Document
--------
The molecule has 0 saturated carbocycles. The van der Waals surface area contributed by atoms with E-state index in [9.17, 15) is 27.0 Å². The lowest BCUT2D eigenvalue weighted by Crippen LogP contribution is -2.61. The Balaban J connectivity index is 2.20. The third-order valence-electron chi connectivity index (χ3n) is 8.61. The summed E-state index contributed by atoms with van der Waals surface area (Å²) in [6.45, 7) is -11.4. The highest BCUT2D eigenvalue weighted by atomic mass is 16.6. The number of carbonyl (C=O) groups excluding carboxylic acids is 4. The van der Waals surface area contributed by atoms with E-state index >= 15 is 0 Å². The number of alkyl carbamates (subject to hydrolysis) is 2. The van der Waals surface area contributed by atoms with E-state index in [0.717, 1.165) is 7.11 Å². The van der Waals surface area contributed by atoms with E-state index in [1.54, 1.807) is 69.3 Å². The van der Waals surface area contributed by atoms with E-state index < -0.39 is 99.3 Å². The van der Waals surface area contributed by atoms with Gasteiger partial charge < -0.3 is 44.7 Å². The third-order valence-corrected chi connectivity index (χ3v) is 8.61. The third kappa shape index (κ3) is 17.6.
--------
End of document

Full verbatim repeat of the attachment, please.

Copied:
The molecule has 0 saturated carbocycles. The van der Waals surface area contributed by atoms with E-state index in [9.17, 15) is 27.0 Å². The lowest BCUT2D eigenvalue weighted by Crippen LogP contribution is -2.61. The Balaban J connectivity index is 2.20. The third-order valence-electron chi connectivity index (χ3n) is 8.61. The summed E-state index contributed by atoms with van der Waals surface area (Å²) in [6.45, 7) is -11.4. The highest BCUT2D eigenvalue weighted by atomic mass is 16.6. The number of carbonyl (C=O) groups excluding carboxylic acids is 4. The van der Waals surface area contributed by atoms with E-state index >= 15 is 0 Å². The number of alkyl carbamates (subject to hydrolysis) is 2. The van der Waals surface area contributed by atoms with E-state index in [0.717, 1.165) is 7.11 Å². The van der Waals surface area contributed by atoms with E-state index in [1.54, 1.807) is 69.3 Å². The van der Waals surface area contributed by atoms with E-state index < -0.39 is 99.3 Å². The van der Waals surface area contributed by atoms with Gasteiger partial charge < -0.3 is 44.7 Å². The third-order valence-corrected chi connectivity index (χ3v) is 8.61. The third kappa shape index (κ3) is 17.6.